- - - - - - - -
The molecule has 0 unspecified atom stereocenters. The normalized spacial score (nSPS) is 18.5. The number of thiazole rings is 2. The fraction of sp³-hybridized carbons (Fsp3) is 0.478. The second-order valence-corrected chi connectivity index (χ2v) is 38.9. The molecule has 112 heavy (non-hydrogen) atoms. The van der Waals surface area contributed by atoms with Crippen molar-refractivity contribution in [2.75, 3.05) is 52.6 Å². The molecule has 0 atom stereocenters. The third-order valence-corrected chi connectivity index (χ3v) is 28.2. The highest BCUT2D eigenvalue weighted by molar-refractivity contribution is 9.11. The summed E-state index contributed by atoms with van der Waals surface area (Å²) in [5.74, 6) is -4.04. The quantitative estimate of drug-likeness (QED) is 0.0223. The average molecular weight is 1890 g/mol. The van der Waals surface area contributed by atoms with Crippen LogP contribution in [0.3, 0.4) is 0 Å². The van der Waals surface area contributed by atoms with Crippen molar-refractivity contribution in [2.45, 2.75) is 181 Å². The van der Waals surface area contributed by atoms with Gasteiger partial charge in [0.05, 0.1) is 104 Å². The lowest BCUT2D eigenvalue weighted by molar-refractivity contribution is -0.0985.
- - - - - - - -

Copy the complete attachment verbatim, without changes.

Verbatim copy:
The molecule has 0 unspecified atom stereocenters. The normalized spacial score (nSPS) is 18.5. The number of thiazole rings is 2. The fraction of sp³-hybridized carbons (Fsp3) is 0.478. The second-order valence-corrected chi connectivity index (χ2v) is 38.9. The molecule has 112 heavy (non-hydrogen) atoms. The van der Waals surface area contributed by atoms with Crippen molar-refractivity contribution in [2.75, 3.05) is 52.6 Å². The molecule has 0 atom stereocenters. The third-order valence-corrected chi connectivity index (χ3v) is 28.2. The highest BCUT2D eigenvalue weighted by molar-refractivity contribution is 9.11. The summed E-state index contributed by atoms with van der Waals surface area (Å²) in [5.74, 6) is -4.04. The quantitative estimate of drug-likeness (QED) is 0.0223. The average molecular weight is 1890 g/mol. The van der Waals surface area contributed by atoms with Crippen LogP contribution in [0.3, 0.4) is 0 Å². The van der Waals surface area contributed by atoms with Crippen molar-refractivity contribution in [2.45, 2.75) is 181 Å². The van der Waals surface area contributed by atoms with Gasteiger partial charge in [0.05, 0.1) is 104 Å². The lowest BCUT2D eigenvalue weighted by molar-refractivity contribution is -0.0985.